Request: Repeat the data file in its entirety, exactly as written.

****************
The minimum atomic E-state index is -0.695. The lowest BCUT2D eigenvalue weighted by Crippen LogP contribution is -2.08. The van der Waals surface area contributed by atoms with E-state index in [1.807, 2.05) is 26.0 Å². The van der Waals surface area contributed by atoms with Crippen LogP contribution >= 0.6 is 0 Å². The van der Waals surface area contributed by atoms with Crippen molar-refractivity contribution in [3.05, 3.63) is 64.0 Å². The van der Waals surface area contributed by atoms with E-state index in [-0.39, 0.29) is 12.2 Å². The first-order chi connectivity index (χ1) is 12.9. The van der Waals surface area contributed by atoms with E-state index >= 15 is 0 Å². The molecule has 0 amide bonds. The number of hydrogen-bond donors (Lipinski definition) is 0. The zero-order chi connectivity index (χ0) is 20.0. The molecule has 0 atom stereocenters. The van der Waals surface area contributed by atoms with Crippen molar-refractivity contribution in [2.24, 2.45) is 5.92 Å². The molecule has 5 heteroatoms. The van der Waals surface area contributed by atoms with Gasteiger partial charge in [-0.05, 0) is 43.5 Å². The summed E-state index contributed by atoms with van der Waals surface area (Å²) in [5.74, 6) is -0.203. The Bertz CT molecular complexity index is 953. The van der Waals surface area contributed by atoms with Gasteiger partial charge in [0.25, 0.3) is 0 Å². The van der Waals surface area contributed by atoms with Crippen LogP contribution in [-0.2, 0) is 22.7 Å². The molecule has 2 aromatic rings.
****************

The minimum atomic E-state index is -0.695. The lowest BCUT2D eigenvalue weighted by Crippen LogP contribution is -2.08. The van der Waals surface area contributed by atoms with E-state index in [1.807, 2.05) is 26.0 Å². The van der Waals surface area contributed by atoms with Crippen LogP contribution >= 0.6 is 0 Å². The van der Waals surface area contributed by atoms with Crippen molar-refractivity contribution in [3.05, 3.63) is 64.0 Å². The van der Waals surface area contributed by atoms with E-state index in [-0.39, 0.29) is 12.2 Å². The first-order chi connectivity index (χ1) is 12.9. The van der Waals surface area contributed by atoms with E-state index >= 15 is 0 Å². The molecule has 0 amide bonds. The number of hydrogen-bond donors (Lipinski definition) is 0. The zero-order chi connectivity index (χ0) is 20.0. The molecule has 0 atom stereocenters. The van der Waals surface area contributed by atoms with Crippen molar-refractivity contribution in [2.24, 2.45) is 5.92 Å². The molecule has 5 heteroatoms. The van der Waals surface area contributed by atoms with Gasteiger partial charge in [-0.05, 0) is 43.5 Å². The summed E-state index contributed by atoms with van der Waals surface area (Å²) in [5.74, 6) is -0.203. The Bertz CT molecular complexity index is 953. The van der Waals surface area contributed by atoms with Gasteiger partial charge in [0.25, 0.3) is 0 Å². The van der Waals surface area contributed by atoms with Crippen LogP contribution in [-0.2, 0) is 22.7 Å². The molecule has 2 aromatic rings.